Specifically, she asked for bloggers who were in Toronto and Vancouver, who had about 300 hits per day on their websites, and were socially active. I told her that I lived in Kitchener and not Toronto, that I barely made 300 hits per day on this site (though Aaron Adel and I made 3000 hits per day on Transit Toronto) and staying at home to raise my daughter was one’s definition of socially active, then I was her man (though that would mean that I would be taking a lot of pictures). But she must have liked something about me (possibly my promise to make use of the phone), and I qualified for her group. This was the message she sent me:
You have been selected as one of only 45 bloggers in the GTA to receive the brand new Nokia 6682 multimedia smart phone. This phone has a lot of features that we think you will find very useful and entertaining, and may help you build your blog in new an interesting ways…
…This is a word of mouth marketing program designed to encourage positive person to person word of mouth for the Nokia 6682. We hope that you will continue to tell otheres who might be interested in the Nokia 6682 multimedia smart phone about your experiences with it. Also, we encourage you to disclose that you are part of a marketing programme when talking to others and feel free to write about your experience with the Nokia 6682 on your blog.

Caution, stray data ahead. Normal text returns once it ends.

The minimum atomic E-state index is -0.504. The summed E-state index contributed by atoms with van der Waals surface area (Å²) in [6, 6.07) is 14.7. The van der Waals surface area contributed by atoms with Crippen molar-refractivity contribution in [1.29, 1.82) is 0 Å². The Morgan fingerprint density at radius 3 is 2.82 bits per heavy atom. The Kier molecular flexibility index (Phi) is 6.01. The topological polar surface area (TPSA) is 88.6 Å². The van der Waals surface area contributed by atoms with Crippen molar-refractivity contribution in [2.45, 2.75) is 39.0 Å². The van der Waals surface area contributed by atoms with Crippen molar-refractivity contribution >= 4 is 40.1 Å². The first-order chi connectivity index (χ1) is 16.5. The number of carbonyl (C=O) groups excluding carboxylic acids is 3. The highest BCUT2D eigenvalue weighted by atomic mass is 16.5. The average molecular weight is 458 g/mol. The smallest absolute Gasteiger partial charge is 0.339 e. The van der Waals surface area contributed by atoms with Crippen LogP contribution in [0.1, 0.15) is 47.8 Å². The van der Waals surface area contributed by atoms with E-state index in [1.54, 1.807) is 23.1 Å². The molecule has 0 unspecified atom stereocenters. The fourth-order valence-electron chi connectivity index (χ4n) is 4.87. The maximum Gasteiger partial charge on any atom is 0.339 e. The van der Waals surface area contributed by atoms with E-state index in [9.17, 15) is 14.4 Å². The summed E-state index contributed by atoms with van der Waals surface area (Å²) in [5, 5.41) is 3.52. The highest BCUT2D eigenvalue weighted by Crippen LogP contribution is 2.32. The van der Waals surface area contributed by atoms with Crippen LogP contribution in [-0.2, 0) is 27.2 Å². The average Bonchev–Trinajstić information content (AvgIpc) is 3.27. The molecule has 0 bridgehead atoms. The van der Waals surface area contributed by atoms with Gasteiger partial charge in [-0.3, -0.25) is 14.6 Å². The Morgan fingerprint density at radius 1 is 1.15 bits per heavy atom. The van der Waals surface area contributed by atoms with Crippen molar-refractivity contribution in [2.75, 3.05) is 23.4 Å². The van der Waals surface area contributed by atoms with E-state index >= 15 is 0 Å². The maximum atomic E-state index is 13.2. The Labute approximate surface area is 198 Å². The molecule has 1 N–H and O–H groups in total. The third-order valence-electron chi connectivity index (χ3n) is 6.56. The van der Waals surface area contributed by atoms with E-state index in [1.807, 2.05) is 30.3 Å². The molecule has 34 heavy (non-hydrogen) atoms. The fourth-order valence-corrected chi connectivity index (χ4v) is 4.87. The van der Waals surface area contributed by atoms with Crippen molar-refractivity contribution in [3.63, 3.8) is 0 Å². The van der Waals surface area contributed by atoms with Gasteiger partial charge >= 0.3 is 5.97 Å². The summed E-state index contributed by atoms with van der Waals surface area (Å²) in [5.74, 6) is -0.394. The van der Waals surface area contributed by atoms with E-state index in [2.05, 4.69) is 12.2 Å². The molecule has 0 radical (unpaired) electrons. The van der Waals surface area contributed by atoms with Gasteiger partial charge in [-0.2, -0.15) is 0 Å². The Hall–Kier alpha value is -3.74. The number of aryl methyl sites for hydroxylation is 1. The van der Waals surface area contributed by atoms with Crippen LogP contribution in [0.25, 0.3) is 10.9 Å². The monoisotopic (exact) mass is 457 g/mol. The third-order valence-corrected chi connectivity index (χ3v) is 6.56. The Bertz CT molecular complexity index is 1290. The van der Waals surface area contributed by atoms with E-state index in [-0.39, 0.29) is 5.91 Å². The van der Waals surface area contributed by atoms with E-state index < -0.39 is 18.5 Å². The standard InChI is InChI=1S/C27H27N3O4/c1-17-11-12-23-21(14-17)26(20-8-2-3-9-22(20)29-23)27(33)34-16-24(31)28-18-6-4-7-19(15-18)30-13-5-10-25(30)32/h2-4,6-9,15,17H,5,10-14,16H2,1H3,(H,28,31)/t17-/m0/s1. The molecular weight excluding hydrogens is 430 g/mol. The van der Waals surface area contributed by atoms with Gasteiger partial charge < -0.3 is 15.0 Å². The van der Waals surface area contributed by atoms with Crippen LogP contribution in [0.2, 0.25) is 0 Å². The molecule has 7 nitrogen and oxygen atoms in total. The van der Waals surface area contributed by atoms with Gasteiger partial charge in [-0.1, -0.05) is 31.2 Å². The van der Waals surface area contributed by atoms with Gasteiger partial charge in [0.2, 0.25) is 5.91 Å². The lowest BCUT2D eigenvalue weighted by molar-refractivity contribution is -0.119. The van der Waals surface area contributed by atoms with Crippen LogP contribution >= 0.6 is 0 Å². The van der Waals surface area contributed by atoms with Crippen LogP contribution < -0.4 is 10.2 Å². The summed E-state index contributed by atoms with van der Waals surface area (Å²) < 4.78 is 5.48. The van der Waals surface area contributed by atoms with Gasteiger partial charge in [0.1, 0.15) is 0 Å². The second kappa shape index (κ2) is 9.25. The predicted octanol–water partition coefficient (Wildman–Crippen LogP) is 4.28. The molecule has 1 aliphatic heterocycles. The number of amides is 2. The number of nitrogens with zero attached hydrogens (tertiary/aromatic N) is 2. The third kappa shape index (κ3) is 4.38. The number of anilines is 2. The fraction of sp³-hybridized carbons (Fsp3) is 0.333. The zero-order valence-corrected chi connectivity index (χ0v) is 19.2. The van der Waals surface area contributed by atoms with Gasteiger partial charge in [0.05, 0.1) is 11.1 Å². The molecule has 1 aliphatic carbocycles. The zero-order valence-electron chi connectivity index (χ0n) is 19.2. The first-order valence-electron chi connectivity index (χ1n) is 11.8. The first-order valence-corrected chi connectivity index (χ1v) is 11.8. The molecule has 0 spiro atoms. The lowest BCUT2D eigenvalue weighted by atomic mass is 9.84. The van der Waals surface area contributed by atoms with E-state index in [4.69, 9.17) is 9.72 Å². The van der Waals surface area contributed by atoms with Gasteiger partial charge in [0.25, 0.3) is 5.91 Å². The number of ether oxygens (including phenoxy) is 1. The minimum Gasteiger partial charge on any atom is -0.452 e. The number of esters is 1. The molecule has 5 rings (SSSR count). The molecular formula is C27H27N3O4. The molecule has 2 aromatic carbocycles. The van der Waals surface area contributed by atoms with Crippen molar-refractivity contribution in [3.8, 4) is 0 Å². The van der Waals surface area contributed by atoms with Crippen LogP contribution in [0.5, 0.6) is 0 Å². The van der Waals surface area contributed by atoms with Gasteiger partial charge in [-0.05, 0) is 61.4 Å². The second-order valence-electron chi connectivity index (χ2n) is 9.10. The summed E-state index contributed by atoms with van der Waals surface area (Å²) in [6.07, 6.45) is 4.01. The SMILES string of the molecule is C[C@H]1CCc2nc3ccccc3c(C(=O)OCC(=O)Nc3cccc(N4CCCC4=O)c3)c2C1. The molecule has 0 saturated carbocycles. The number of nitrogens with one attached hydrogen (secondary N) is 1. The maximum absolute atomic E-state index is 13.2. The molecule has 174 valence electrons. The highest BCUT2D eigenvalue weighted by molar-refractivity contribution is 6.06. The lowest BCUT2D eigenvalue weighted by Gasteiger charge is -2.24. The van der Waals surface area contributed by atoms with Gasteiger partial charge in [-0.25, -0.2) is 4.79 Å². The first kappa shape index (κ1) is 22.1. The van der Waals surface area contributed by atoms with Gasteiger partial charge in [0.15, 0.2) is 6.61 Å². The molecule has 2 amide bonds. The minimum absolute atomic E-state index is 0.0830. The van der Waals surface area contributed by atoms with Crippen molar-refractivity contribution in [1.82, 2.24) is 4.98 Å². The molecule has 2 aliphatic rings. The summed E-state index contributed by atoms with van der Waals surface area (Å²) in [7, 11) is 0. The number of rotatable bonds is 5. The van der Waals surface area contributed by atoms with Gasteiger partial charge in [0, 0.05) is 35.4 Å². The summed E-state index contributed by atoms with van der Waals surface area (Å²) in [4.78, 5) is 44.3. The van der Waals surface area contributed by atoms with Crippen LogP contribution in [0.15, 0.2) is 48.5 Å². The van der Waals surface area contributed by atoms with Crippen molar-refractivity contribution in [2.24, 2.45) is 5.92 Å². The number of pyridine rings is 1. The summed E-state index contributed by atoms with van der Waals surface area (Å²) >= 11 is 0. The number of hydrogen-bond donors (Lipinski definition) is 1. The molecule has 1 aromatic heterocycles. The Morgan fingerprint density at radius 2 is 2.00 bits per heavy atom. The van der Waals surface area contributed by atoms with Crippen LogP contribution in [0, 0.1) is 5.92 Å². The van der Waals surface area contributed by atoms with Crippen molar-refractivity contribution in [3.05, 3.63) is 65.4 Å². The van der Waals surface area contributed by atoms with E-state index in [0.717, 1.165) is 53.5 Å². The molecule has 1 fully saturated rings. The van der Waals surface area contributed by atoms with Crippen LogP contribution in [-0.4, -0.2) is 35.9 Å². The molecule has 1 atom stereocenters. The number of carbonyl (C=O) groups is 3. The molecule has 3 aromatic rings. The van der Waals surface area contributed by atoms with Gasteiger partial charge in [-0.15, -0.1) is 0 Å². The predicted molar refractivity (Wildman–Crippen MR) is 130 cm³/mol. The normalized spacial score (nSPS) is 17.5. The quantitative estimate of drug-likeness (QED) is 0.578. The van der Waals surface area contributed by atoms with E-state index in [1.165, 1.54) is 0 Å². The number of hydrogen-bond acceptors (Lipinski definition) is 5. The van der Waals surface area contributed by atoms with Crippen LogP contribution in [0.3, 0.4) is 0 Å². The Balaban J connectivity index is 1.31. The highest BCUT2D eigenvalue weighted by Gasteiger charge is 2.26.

Done, and done.
The phone arrived via Fed Ex yesterday, after some complications thanks to the fact that I was in Lincoln when Fed Ex first tried to deliver it (Fed Ex officials were kind and helpful and managed to arrange an alternate delivery to my father, so here’s some positive word of mouth for them as well.
The phone is attractive, and easy for this moderate geek to set up. I’m already a Rogers wireless subscriber, so I was able to switch my SIMM card from my old phone to my new one and have it operate under Roger’s service with my old number. I immediately called my parents and a couple of friends, who reported that I came through loud and clear. Accessing the settings was easy, once I took the time to read the accompanying manual. I was able to set my phone to vibrate and to modify the user interface almost the way I wanted. It was also fairly easy to figure out how the camera worked and — and this is impressive given that I’d never, ever used Bluetooth before — connecting between the Nokia phone and my Apple iBook went so well and so easily, I haven’t even had need to establish a USB connection with this phone as well.